Together with Martin Henseler I just published an article entitled “The impact of weather on economic growth and its production factors” in the journal Climatic Change.
Here is the abstract:
We investigate the influence of weather on countries’ GDP and their main components of production, namely total factor productivity, capital stock, and employment. Our panel dataset includes annual observations on 103 countries for the period 1961–2010. We find that the main impacts of weather occur through temperature and drive the growth in GDP. Our results show that, for higher levels of temperature, the poor countries are much more strongly impacted than the rich countries. We also find that weather impacts per capita GDP growth through all its factors of production, with the largest impacts on total factor productivity. Again it is the poor countries for which these impacts are the strongest. The findings provide empirical evidence for negative impacts of temperature on economic growth and its factors of production and furthermore point towards climate change as an important driver of international inequality.
The main conclusion of this article is the following:
Climate change already prevents poor countries from reaching their full growth potential, and with increasing future temperatures they are going to fall even further away from that potential.
The cumulative effects can be horrendous. The solutions for this problem are well-known.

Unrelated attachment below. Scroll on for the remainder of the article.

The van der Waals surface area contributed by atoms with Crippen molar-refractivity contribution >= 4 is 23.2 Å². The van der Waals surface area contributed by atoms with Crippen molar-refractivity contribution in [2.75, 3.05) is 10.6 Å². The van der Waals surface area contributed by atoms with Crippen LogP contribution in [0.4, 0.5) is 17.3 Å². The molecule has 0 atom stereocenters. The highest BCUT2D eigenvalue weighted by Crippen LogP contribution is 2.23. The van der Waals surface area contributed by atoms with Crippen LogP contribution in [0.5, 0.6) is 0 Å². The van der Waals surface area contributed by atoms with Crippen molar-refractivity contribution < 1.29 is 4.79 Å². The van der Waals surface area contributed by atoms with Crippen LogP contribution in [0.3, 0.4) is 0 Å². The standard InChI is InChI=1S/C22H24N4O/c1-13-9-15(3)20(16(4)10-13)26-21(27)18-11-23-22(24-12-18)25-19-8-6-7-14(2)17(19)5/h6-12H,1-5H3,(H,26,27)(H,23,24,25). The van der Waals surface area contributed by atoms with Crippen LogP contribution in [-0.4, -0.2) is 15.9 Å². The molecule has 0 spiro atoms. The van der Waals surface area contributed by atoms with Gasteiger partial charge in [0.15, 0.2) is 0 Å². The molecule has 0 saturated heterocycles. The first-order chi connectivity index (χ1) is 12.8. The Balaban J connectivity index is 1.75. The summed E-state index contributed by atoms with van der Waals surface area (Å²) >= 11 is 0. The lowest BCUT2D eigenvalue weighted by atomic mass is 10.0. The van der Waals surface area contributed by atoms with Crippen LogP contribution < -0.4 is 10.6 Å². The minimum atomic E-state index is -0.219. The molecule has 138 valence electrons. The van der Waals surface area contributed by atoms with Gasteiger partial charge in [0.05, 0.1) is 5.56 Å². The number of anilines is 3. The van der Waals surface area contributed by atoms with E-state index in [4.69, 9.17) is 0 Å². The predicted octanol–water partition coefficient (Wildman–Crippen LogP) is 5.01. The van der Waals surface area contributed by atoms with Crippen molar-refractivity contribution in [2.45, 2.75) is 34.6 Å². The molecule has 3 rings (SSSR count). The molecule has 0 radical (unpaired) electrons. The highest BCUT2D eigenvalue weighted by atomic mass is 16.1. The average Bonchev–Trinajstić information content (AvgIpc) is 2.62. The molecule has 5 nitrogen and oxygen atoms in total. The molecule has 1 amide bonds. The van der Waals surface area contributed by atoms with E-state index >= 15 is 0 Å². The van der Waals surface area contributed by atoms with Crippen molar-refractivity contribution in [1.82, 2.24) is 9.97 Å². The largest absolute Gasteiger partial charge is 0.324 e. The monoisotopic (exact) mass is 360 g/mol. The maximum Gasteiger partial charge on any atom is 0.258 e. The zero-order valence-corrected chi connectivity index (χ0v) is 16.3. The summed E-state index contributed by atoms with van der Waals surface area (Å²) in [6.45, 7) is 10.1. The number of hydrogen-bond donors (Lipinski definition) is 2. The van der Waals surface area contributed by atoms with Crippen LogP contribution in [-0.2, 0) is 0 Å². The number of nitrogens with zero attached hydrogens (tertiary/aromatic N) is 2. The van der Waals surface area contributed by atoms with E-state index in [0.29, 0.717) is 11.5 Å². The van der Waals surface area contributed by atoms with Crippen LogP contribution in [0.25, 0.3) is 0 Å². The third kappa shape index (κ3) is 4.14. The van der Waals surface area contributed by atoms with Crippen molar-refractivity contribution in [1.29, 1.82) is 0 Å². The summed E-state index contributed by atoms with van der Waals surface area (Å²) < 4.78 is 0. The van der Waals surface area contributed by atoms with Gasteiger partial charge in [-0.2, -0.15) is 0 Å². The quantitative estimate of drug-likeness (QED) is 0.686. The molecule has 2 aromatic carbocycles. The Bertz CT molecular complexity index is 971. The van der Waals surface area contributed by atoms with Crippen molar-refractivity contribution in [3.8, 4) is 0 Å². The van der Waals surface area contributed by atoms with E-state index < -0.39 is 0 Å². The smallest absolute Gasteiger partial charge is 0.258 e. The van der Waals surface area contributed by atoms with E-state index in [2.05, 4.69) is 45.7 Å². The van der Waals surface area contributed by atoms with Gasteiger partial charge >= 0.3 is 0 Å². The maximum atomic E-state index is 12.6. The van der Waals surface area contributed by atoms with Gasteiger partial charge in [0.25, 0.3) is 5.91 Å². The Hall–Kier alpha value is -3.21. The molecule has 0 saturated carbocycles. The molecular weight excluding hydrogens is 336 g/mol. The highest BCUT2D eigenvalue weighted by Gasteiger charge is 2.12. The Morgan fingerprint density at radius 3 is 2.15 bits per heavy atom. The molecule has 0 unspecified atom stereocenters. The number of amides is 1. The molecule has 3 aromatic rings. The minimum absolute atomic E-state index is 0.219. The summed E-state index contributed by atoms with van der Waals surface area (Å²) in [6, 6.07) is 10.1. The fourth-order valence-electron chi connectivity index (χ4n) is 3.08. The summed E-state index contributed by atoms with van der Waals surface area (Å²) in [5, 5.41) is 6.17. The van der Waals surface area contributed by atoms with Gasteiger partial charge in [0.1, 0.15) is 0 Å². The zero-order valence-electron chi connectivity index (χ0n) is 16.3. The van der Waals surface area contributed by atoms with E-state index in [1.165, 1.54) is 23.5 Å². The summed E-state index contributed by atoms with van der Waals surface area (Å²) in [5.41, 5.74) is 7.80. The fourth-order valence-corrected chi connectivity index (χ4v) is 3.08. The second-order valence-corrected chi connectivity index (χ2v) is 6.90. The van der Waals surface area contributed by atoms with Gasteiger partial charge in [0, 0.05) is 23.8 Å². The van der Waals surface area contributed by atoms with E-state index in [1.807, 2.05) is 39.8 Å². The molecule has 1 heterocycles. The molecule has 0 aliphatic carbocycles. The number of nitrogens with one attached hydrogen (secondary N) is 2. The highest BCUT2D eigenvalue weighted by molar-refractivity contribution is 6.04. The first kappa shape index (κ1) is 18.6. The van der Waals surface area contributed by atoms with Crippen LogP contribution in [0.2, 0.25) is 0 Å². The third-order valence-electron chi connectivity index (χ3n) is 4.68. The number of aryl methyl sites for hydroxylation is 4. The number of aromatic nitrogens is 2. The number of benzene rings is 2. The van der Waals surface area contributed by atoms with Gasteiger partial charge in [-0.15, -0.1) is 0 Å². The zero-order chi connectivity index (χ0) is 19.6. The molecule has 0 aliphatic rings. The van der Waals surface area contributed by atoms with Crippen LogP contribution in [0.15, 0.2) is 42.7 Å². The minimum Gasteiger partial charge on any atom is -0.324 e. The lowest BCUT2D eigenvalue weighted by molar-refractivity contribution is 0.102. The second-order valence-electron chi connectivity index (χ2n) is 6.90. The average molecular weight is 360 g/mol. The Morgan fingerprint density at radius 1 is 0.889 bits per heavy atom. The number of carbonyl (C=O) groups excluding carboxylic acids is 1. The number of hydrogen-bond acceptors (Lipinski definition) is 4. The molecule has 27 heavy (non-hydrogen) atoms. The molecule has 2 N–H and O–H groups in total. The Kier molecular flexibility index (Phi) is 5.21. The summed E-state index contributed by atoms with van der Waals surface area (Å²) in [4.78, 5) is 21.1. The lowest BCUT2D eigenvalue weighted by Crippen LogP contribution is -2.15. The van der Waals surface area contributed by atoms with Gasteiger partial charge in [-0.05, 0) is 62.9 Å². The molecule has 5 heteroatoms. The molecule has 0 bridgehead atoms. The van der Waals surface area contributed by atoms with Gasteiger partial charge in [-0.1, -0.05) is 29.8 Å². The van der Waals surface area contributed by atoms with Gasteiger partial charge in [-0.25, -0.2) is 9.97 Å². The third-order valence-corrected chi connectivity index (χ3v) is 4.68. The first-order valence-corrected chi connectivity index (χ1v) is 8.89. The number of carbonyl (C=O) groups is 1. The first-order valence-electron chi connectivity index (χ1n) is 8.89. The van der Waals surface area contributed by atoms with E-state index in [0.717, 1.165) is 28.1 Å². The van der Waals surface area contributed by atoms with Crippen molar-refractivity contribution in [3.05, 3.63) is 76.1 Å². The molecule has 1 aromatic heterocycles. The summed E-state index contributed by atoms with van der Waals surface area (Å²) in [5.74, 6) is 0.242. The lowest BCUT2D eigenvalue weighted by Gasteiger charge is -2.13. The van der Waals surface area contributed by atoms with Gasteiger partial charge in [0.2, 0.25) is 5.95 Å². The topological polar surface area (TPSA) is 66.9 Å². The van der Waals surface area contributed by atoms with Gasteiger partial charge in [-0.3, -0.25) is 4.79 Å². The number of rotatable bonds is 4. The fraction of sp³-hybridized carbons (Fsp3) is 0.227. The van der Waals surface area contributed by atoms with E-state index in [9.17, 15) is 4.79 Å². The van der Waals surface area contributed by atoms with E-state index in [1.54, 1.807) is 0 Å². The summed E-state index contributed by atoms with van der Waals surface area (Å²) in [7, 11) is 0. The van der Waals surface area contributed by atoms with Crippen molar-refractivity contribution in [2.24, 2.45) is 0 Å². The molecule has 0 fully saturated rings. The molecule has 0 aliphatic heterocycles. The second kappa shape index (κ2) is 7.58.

For governments: price carbon via a tax or via cap-and-trade. If necessary regulate companies and consumers.
For individuals: don’t vote for nationalists. Someone who places “America first” or who views migrants as the source of evil is clearly unfamiliar with how the world works. Within a family nobody really places the own interests above those of the other family members. International cooperation between countries should not – and can not – work any differently. Also, think twice before you buy – do you really need this?
For companies: Yes, prices matter, productivity is important, shareholder value a useful indicator. But do not be mistaken: There very often is little trade-off between producing green and sustainably and staying same-old-same-old. Going green and sustainable, and doing this well, is only a matter of good leadership.
Some information about my co-author:
Martin Henseler holds a PhD in agricultural science from the University of Hohenheim and is specialized in agricultural economics. From 2008 to 2012 Martin worked for the Joint Research Center-IPTS of the European Comission (Sevilla). Between 2012 and 2016 Martin continued his research activities as a freelance researcher. Martin has been working at the Thünen Institute of Rural Studies since 2017. He is affiliated to the Partnership for Economic Policy (PEP) Network and to L’Equipe D’Economie Le Havre – Normandie (EDEHN) of the University of Le Havre. Martin currently works on the regional estimation of microplastic emissions into agricultural soils, as well as on regional agro-economic models in agricultural and environmental policy impact analysis (applied to water quality, biofuels, greenhouse gas emissions, mitigation measures and impacts of climate change).